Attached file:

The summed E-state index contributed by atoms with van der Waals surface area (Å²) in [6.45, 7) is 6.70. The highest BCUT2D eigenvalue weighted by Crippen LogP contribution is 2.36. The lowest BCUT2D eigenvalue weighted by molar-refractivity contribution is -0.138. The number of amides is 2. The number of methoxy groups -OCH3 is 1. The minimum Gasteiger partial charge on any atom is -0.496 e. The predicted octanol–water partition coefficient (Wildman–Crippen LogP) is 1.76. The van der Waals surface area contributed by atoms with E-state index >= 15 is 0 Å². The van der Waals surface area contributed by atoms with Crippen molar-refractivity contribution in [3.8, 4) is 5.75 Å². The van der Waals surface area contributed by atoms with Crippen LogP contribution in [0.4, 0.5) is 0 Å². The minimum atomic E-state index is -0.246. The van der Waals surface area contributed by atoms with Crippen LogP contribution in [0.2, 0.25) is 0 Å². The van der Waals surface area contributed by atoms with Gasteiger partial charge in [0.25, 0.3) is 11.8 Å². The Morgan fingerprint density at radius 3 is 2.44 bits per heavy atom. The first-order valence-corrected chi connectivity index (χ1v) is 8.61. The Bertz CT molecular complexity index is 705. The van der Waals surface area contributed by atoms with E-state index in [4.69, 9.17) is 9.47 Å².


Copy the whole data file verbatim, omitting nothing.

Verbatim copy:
The summed E-state index contributed by atoms with van der Waals surface area (Å²) in [6.45, 7) is 6.70. The highest BCUT2D eigenvalue weighted by Crippen LogP contribution is 2.36. The lowest BCUT2D eigenvalue weighted by molar-refractivity contribution is -0.138. The number of amides is 2. The number of methoxy groups -OCH3 is 1. The minimum Gasteiger partial charge on any atom is -0.496 e. The predicted octanol–water partition coefficient (Wildman–Crippen LogP) is 1.76. The van der Waals surface area contributed by atoms with E-state index >= 15 is 0 Å². The van der Waals surface area contributed by atoms with Crippen molar-refractivity contribution in [3.8, 4) is 5.75 Å². The van der Waals surface area contributed by atoms with Crippen LogP contribution in [0.4, 0.5) is 0 Å². The minimum atomic E-state index is -0.246. The van der Waals surface area contributed by atoms with Crippen LogP contribution in [0.2, 0.25) is 0 Å². The van der Waals surface area contributed by atoms with Gasteiger partial charge in [0.25, 0.3) is 11.8 Å². The Morgan fingerprint density at radius 3 is 2.44 bits per heavy atom. The first-order valence-corrected chi connectivity index (χ1v) is 8.61. The Bertz CT molecular complexity index is 705. The van der Waals surface area contributed by atoms with E-state index in [4.69, 9.17) is 9.47 Å².